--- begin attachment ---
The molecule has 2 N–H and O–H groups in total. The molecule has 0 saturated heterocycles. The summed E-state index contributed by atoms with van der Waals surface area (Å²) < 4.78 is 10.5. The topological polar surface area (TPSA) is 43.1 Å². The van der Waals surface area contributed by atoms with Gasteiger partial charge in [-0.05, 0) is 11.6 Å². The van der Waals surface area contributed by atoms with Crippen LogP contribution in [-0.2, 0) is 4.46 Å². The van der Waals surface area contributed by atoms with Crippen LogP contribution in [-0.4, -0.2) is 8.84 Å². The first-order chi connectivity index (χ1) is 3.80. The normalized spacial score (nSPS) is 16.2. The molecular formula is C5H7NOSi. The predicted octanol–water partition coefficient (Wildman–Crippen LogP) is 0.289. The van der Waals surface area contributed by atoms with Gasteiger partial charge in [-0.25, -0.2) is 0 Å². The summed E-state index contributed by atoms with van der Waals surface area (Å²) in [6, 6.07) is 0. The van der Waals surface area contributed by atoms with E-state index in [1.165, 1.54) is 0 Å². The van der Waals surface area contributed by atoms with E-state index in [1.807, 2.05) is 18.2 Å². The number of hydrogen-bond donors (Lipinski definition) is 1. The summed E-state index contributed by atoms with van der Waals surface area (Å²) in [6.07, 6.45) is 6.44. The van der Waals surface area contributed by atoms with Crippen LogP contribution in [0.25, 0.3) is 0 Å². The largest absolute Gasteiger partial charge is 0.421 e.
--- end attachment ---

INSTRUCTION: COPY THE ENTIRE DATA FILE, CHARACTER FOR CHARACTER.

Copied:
The molecule has 2 N–H and O–H groups in total. The molecule has 0 saturated heterocycles. The summed E-state index contributed by atoms with van der Waals surface area (Å²) < 4.78 is 10.5. The topological polar surface area (TPSA) is 43.1 Å². The van der Waals surface area contributed by atoms with Gasteiger partial charge in [-0.05, 0) is 11.6 Å². The van der Waals surface area contributed by atoms with Crippen LogP contribution in [-0.2, 0) is 4.46 Å². The van der Waals surface area contributed by atoms with Crippen LogP contribution in [-0.4, -0.2) is 8.84 Å². The first-order chi connectivity index (χ1) is 3.80. The normalized spacial score (nSPS) is 16.2. The molecular formula is C5H7NOSi. The predicted octanol–water partition coefficient (Wildman–Crippen LogP) is 0.289. The van der Waals surface area contributed by atoms with Gasteiger partial charge in [-0.25, -0.2) is 0 Å². The summed E-state index contributed by atoms with van der Waals surface area (Å²) in [6, 6.07) is 0. The van der Waals surface area contributed by atoms with E-state index in [1.165, 1.54) is 0 Å². The van der Waals surface area contributed by atoms with E-state index in [1.807, 2.05) is 18.2 Å². The number of hydrogen-bond donors (Lipinski definition) is 1. The summed E-state index contributed by atoms with van der Waals surface area (Å²) in [6.07, 6.45) is 6.44. The van der Waals surface area contributed by atoms with Crippen LogP contribution in [0.25, 0.3) is 0 Å². The largest absolute Gasteiger partial charge is 0.421 e.